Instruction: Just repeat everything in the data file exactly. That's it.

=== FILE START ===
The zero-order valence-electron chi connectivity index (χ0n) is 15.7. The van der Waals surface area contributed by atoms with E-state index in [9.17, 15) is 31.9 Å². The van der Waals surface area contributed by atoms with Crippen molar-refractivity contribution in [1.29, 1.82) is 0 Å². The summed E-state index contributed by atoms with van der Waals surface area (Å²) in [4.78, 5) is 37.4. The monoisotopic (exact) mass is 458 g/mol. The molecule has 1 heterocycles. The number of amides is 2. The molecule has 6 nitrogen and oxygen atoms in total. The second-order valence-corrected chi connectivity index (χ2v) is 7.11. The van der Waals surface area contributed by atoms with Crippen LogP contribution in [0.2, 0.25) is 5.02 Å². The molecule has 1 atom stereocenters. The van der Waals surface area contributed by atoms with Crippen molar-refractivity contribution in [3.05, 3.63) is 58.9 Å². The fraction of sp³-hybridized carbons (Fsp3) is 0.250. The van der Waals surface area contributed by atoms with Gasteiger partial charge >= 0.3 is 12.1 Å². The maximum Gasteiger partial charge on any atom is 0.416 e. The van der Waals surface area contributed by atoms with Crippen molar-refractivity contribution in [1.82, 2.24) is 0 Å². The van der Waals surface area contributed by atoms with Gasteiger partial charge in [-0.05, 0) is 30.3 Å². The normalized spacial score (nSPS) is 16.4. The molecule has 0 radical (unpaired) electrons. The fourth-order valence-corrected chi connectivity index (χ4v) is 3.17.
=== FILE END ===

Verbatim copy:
The zero-order valence-electron chi connectivity index (χ0n) is 15.7. The van der Waals surface area contributed by atoms with E-state index in [9.17, 15) is 31.9 Å². The van der Waals surface area contributed by atoms with Crippen molar-refractivity contribution in [1.29, 1.82) is 0 Å². The summed E-state index contributed by atoms with van der Waals surface area (Å²) in [4.78, 5) is 37.4. The monoisotopic (exact) mass is 458 g/mol. The molecule has 1 heterocycles. The number of amides is 2. The molecule has 6 nitrogen and oxygen atoms in total. The second-order valence-corrected chi connectivity index (χ2v) is 7.11. The van der Waals surface area contributed by atoms with Crippen LogP contribution in [0.2, 0.25) is 5.02 Å². The molecule has 1 atom stereocenters. The van der Waals surface area contributed by atoms with Crippen molar-refractivity contribution in [3.05, 3.63) is 58.9 Å². The fraction of sp³-hybridized carbons (Fsp3) is 0.250. The van der Waals surface area contributed by atoms with Gasteiger partial charge >= 0.3 is 12.1 Å². The maximum Gasteiger partial charge on any atom is 0.416 e. The van der Waals surface area contributed by atoms with Crippen molar-refractivity contribution in [1.82, 2.24) is 0 Å². The van der Waals surface area contributed by atoms with Gasteiger partial charge in [-0.05, 0) is 30.3 Å². The normalized spacial score (nSPS) is 16.4. The molecule has 0 radical (unpaired) electrons. The fourth-order valence-corrected chi connectivity index (χ4v) is 3.17.